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Everyone collects data, but few ever understand their data. That's because they need a graph or a diagram to force them to notice what they never expected to see. Data is useless without a picture and D3JS is the workhorse of turning data into pictures. Most charting libraries on the Web rely on it.
Mastering D3JS will show you everything that goes into a data visualization from start to finish. You will learn about the details of using D3JS, structuring and debugging your code, and the logic behind data visualization.
You will start the course with some data and a goal. You will then be guided on the quest of turning that data into an interactive picture for the Web. Following the example, you will master D3 layouts, learn about adding animations and user interaction to make your visualization responsive, scrape more data when needed, and learn about making pretty maps. You will learn to use libraries such as Bootstrap, Figue, and Lo-dash to add those extra features. If an obstacle appears, you will conquer it. Finally you'll learn to debug your code and learn the best practices of this trade. You'll also see some interesting examples of good visualization and information design.
When you finish the course, you will have mastered data visualization with D3JS. You will be an expert!
About the Author
Swizec Teller is a digital nomad and full stack web engineer. He travels the world and helps startups win by setting up new teams, training juniors, and fixing spaghetti code or implementing new features. His code has been used by MasterCard, Commerzbank, Google, Mashable, Lyft, and many others. He previously published a book called Data Visualization with D3JS aimed at people learning D3JS from scratch. For the past few years he's also been working on a project to help programmers be more awesome, called Why Programmers Work at Night. Swizec's work has been featured in Business Insider, LifeHacker, Huffington Post, and several dead-tree magazines. He's spoken on BBC Radio, appeared on Slovenian national television, and given talks all over the world.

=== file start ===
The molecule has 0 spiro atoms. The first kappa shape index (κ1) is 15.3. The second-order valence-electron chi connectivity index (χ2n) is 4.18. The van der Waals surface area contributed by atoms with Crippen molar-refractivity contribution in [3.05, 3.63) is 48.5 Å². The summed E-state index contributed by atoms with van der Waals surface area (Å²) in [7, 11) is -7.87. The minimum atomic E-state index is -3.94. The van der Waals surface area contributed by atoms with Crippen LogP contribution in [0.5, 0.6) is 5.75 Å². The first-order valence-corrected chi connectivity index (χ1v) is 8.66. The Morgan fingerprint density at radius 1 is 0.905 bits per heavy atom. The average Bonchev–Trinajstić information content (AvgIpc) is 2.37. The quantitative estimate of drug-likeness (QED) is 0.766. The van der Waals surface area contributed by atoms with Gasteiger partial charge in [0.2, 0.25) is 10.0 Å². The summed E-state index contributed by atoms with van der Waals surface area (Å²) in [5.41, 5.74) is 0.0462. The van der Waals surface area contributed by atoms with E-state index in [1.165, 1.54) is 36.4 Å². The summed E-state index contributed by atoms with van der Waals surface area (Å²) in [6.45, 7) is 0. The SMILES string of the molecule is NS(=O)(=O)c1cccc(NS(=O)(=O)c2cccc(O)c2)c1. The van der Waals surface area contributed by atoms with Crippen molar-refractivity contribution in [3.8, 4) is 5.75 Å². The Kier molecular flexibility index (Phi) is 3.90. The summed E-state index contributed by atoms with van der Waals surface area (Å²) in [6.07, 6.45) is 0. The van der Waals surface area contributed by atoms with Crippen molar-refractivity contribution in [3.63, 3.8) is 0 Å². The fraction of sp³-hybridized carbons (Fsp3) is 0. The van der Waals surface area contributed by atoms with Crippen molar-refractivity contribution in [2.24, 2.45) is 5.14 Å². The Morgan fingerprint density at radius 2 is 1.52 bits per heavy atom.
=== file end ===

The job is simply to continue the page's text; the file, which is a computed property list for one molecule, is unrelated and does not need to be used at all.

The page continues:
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|Section 1: Layouts|
Layouts look like magic, but they're really not. We will go through what they actually give you.
Creating a pie chart involves a lot of calculation of angles that are error-prone and annoying to get right.
Layouts remove our need to compute positions manually.
|Explore the default layouts, what they're useful for, and how they're organized.|
|Section 2: Creating Layouts|
|Writing specific code is easier than generalized solutions, so we begin with a sketch of our final idea that we're going to turn into a layout later.|
|Once you have a one-off sketch, you can turn it into a reusable layout fairly easily.|
|Once you've turned your sketch into a layout, all you have to do is make the sample visualization look good.|
|Section 3: Data Manipulation|
|Working with remote data will slow you down in the initial stages of the project.|
|HTML isn't a great data format, so we transform it into the cleaner CSV format.|
|Functional style coding is important, but it is time to look at why it is important and how it helps.|
|Section 4: Geography|
|Every geographical visualization begins with a map. We're going to draw the US map in a few easy steps.|
|We've got a nice map, now it just needs some data. We'll use our UFO dataset to show where sightings happen in the US.|
|There's geo data and then there's geo data. We will walk through some different formats while improving our UFO map further.|
|Section 5: Creating Animations|
|Our code has gotten messy and we'll have more fun working with it after some cleanup.|
The basic way to animate is to change the drawing every couple of milliseconds.
|To create a more reliable animation, we have to take into account how long rendering a keyframe takes.|
|When you don't need to control everything about an animation, using a transition is easier.|
|Section 6: Interactivity|
|We want to give users control over the animation, but we have dug a few holes for ourselves.|
|Not everyone's got the patience to wait for our animation; give them the option to explore.|
It would be cool to see which sightings contribute to a particular centroid's size.
|There are a couple of things you should take into account to embrace mobile users.|
|Section 7: Debugging and Best Practices|
|You spend 10 times more time reading code than writing it; you should optimize this.|
|A look at some strategies to debug code that isn't intuitively obvious to understand.|
|D3 is a great base library, but there's a lot that a normal project will use and it makes sense to get some extra help.|
|Section 8: Visualization Design Primer|
To create a great visualization, you have to understand why you're creating one.
|A lot of great visualizations suffer from some pretty basic flaws that make them less shiny than they deserve to be.|
The best way to get good ideas is to see what others have done. We look at some awesome visualizations to find inspiration.
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